Four Great Metal-Crunching Demo Scenes
I’ve been guilty in the past of saying that explosions and carnage do little to show off a speaker system’s fidelity, but let’s face it: nothing sells a home theater like carnage. We all appreciate the fine finesse of a truly capable speaker tugging the heartstrings with the delicate nuances of a fine orchestral piece. But sometimes you just need to shock and awe your potential clients, and there simply isn’t a sound that delights my ears quite so well as crumpling, clanking, clamoring metal-on-metal action. Check out these scenes to feel what I mean.
Transformers: Dark of the Moon (Blu-ray)
Transformers: Dark of the Moon features one of the most epic space battle’s we’ve seen since Star Wars: Episode III–every impact from the massive mortar shells that rip through the gorgeously contrasted backdrop resonate with a fury that your subwoofers will positively hate you for.
If this were a showcase of great 3D demo material, I would skip straight to Chapter 17 of this latest “Bayformers” flick. The wingsuit jump sequence is, without a doubt, the most compelling 3D eye candy to hit any screen since Avatar. But with the goggles off, I find myself returning again and again to the movie’s opening sequence for sheer AV delight. Even the Paramount logo has been spiffied up with a throbbing, pulsating metallic roar that rips around the room in a full 360-degree sweep that’ll leave your head spinning. The space battle that follows is one of the most epic we’ve seen since Star Wars: Episode III–every impact from the massive mortar shells that rip through the gorgeously contrasted backdrop resonate with a fury that your subwoofers will positively hate you for.
Even as the sequence moves into talkier territory on Earth, the pulse-pounding score keeps the adrenaline flowing until the Apollo 11 crew ventures into the creaking hull of the abandoned Autobot ship and a series of low-frequency groans waft through the surround sound field and positively suck the air out of the room.
Real Steel (Blu-ray)
When the mighty Zeus barrels into the arena and the steel fists start flying in Real Steel, every punch is a bowel-quivering, ear-tickling mix of subsonic oomph and blistering high-frequency clank.
If it’s more robot-on-robot action they’re begging for, throw in this surprisingly good family flick–a riff on the old Rock ’Em Sock ’Em Robots toys.
Skip to Chapter 16 for the opening round of the title bout between the monstrous reigning champion and the Little Boxing Robot That Could. From the get-go, the scene slams you from all sides with 7.1 channels’ worth of thousands of cheering, chanting spectators rendered in a deliciously mixed DTS-HD Master Audio track, all of which surrounds a slick, inky, shimmering image that absolutely redefines “reference quality.”
All of that takes a backseat when the mighty Zeus barrels into the arena and the steel fists start flying. Every punch is a bowel-quivering, ear-tickling mix of subsonic oomph and blistering high-frequency clank.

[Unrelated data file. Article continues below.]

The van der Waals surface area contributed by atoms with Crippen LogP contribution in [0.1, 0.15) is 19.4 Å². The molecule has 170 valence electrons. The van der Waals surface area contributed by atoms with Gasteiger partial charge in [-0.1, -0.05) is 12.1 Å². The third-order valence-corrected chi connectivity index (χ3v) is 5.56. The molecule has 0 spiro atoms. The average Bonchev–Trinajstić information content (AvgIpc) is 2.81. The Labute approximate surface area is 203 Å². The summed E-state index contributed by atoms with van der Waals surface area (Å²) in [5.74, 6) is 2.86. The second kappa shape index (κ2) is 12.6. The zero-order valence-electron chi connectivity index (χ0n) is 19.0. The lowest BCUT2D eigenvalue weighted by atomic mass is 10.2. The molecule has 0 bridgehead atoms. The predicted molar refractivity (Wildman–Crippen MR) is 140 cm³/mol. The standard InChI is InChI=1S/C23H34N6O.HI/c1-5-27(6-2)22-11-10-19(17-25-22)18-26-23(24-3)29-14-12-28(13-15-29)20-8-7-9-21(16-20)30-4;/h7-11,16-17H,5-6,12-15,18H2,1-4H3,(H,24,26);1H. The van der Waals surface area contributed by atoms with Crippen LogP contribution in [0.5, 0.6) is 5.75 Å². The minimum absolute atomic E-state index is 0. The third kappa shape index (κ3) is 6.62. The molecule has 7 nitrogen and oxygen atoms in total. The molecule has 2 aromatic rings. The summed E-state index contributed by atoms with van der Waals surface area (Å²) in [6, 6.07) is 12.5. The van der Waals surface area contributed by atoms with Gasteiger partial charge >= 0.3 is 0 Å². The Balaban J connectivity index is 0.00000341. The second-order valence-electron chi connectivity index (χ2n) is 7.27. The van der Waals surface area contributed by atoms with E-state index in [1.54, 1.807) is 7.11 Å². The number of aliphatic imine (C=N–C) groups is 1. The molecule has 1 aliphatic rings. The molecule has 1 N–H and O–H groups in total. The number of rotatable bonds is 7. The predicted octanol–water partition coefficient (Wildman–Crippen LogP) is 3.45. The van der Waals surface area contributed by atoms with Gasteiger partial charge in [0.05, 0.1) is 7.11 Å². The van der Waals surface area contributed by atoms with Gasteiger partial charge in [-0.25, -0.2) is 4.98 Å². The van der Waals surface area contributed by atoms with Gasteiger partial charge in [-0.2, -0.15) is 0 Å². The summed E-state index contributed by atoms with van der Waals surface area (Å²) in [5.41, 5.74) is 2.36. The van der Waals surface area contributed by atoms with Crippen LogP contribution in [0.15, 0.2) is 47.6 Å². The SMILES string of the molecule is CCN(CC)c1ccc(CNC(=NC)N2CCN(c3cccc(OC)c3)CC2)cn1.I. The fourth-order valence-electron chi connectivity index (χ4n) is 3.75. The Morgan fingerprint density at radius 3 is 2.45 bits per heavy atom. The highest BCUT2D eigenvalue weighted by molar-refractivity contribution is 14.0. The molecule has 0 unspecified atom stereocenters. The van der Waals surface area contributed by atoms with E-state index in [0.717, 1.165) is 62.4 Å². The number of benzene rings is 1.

The Iron Giant (VUDU HDX)
If you have any doubts that streaming is the future of home theater, load The Iron Giant up, buckle your seatbelt, and get ready to rumble.
Sadly, this–undeniably one of my all-time favorite animated films–isn’t available on Blu-ray just yet. It’s a great opportunity to turn your customers on to just how good streaming internet video can be. Queue up the VUDU HDX rental (Amazon’s HD stream will also do in a pinch if you don’t have access to VUDU in the showroom for some reason), and zip to about the 18:20 mark for a gorgeous little demo.
The film’s sumptuous mix of cel animation and computer wizardry translates wonderfully into a high-def stream. And the sound mix in this scene–in which the titular Iron Giant chases his newfound human friend Hogarth Hughes through the woods–is a perfect complement to the visuals: as the Giant stomps through the foliage, every step rattles the rafters (without, for some reason, disrupting the delicate bird-chirping that permeates and sweetens the mix). When he squats to get a closer look at Hogarth? Boom! Seriously, if you have any doubts that streaming is the future of home theater, load this one up, buckle your seatbelt, and get ready to rumble.
Super 8 (Blu-ray)
The train wreck scene from Chapter 3 of recent Blu-ray release Super 8 is already legendary in home theater circles.
Okay, that’s enough robots for one column. How about some elusive alien action in the best ’80s Spielberg movie that Spielberg never made in the ’80s? The train wreck scene from Chapter 3 of this recent Blu-ray release is already legendary in home theater circles, so if you haven’t seen it yet, you’ve got some catching up to do.
Even before the crash itself, the bodacious Dolby TrueHD 7.1 soundtrack telegraphs the impending catastrophe with a quease-inducing grumble as the camera points down two gleaming railroad tracks that emerge from the pitch-blackness of night. Kudos to writer/director J.J. Abrams for trying his best to prime your sphincter for the onslaught that follows by flooding the sound mix with the clack-clack-howl of the speeding train. But I’m not sure there’s really anything that could prepare you for this one. When the train finally derails, physics be damned, it’s such an intense attack of screaming, screeching, booming metal flying from one corner of the room to another that–no joke– the grills on my center channel and one of my subs popped off the first time I demoed the scene. And just when you think the killer surround sound attack has run its course, one last train car drops from the ceiling into the center of the surround mix with all the weight and power of...well, a train car falling from the ceiling.